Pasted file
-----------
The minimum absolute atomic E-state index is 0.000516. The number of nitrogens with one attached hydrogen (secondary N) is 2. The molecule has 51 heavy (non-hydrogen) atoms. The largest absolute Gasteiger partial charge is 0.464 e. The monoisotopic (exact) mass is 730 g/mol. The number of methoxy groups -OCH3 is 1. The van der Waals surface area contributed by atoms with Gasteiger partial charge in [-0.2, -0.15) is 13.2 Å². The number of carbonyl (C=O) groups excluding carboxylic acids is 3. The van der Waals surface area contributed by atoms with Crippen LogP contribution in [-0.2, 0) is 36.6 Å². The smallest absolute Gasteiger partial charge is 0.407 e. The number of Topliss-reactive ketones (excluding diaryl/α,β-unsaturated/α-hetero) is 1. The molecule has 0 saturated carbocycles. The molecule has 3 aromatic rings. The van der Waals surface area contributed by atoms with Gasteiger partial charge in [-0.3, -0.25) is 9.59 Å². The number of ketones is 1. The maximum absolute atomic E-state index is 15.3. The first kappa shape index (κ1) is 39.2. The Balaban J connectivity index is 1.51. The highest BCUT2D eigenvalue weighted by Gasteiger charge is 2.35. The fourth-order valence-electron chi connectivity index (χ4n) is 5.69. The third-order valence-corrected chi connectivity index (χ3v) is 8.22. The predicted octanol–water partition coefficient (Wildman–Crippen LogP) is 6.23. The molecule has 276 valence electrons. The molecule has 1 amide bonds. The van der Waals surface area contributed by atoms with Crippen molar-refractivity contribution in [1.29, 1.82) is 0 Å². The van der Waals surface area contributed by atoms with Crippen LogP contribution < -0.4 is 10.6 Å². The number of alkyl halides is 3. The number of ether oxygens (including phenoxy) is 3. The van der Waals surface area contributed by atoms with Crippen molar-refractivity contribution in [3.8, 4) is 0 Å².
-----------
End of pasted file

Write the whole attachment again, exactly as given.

The minimum absolute atomic E-state index is 0.000516. The number of nitrogens with one attached hydrogen (secondary N) is 2. The molecule has 51 heavy (non-hydrogen) atoms. The largest absolute Gasteiger partial charge is 0.464 e. The monoisotopic (exact) mass is 730 g/mol. The number of methoxy groups -OCH3 is 1. The van der Waals surface area contributed by atoms with Gasteiger partial charge in [-0.2, -0.15) is 13.2 Å². The number of carbonyl (C=O) groups excluding carboxylic acids is 3. The van der Waals surface area contributed by atoms with Crippen LogP contribution in [-0.2, 0) is 36.6 Å². The smallest absolute Gasteiger partial charge is 0.407 e. The number of Topliss-reactive ketones (excluding diaryl/α,β-unsaturated/α-hetero) is 1. The molecule has 0 saturated carbocycles. The molecule has 3 aromatic rings. The van der Waals surface area contributed by atoms with Gasteiger partial charge in [-0.3, -0.25) is 9.59 Å². The number of ketones is 1. The maximum absolute atomic E-state index is 15.3. The first kappa shape index (κ1) is 39.2. The Balaban J connectivity index is 1.51. The highest BCUT2D eigenvalue weighted by Gasteiger charge is 2.35. The fourth-order valence-electron chi connectivity index (χ4n) is 5.69. The third-order valence-corrected chi connectivity index (χ3v) is 8.22. The predicted octanol–water partition coefficient (Wildman–Crippen LogP) is 6.23. The molecule has 276 valence electrons. The molecule has 1 amide bonds. The van der Waals surface area contributed by atoms with Crippen molar-refractivity contribution in [1.29, 1.82) is 0 Å². The van der Waals surface area contributed by atoms with Crippen LogP contribution < -0.4 is 10.6 Å². The number of alkyl halides is 3. The number of ether oxygens (including phenoxy) is 3. The van der Waals surface area contributed by atoms with Crippen molar-refractivity contribution in [3.8, 4) is 0 Å².